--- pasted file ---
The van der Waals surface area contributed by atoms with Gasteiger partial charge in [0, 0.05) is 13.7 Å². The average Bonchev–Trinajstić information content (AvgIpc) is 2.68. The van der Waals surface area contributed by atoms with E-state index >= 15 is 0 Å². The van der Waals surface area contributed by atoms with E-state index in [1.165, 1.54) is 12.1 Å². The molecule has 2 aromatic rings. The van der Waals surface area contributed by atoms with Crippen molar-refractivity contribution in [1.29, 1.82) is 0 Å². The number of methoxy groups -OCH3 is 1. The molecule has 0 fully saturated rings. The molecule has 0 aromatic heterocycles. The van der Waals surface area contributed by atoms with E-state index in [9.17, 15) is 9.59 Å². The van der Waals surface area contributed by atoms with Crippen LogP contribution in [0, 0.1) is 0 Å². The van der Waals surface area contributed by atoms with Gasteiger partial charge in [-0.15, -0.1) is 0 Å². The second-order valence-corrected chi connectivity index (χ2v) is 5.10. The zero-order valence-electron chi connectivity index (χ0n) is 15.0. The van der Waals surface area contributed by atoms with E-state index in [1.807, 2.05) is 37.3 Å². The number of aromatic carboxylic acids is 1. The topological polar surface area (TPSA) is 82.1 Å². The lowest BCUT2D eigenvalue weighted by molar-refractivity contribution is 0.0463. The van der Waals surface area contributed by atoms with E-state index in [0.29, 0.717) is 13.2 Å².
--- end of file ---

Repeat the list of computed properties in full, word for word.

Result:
The van der Waals surface area contributed by atoms with Gasteiger partial charge in [0, 0.05) is 13.7 Å². The average Bonchev–Trinajstić information content (AvgIpc) is 2.68. The van der Waals surface area contributed by atoms with E-state index >= 15 is 0 Å². The van der Waals surface area contributed by atoms with E-state index in [1.165, 1.54) is 12.1 Å². The molecule has 2 aromatic rings. The van der Waals surface area contributed by atoms with Crippen molar-refractivity contribution in [1.29, 1.82) is 0 Å². The number of methoxy groups -OCH3 is 1. The molecule has 0 fully saturated rings. The molecule has 0 aromatic heterocycles. The van der Waals surface area contributed by atoms with E-state index in [9.17, 15) is 9.59 Å². The van der Waals surface area contributed by atoms with Crippen LogP contribution in [0, 0.1) is 0 Å². The van der Waals surface area contributed by atoms with Gasteiger partial charge in [-0.15, -0.1) is 0 Å². The second-order valence-corrected chi connectivity index (χ2v) is 5.10. The zero-order valence-electron chi connectivity index (χ0n) is 15.0. The van der Waals surface area contributed by atoms with E-state index in [1.807, 2.05) is 37.3 Å². The number of aromatic carboxylic acids is 1. The topological polar surface area (TPSA) is 82.1 Å². The lowest BCUT2D eigenvalue weighted by molar-refractivity contribution is 0.0463. The van der Waals surface area contributed by atoms with E-state index in [0.29, 0.717) is 13.2 Å².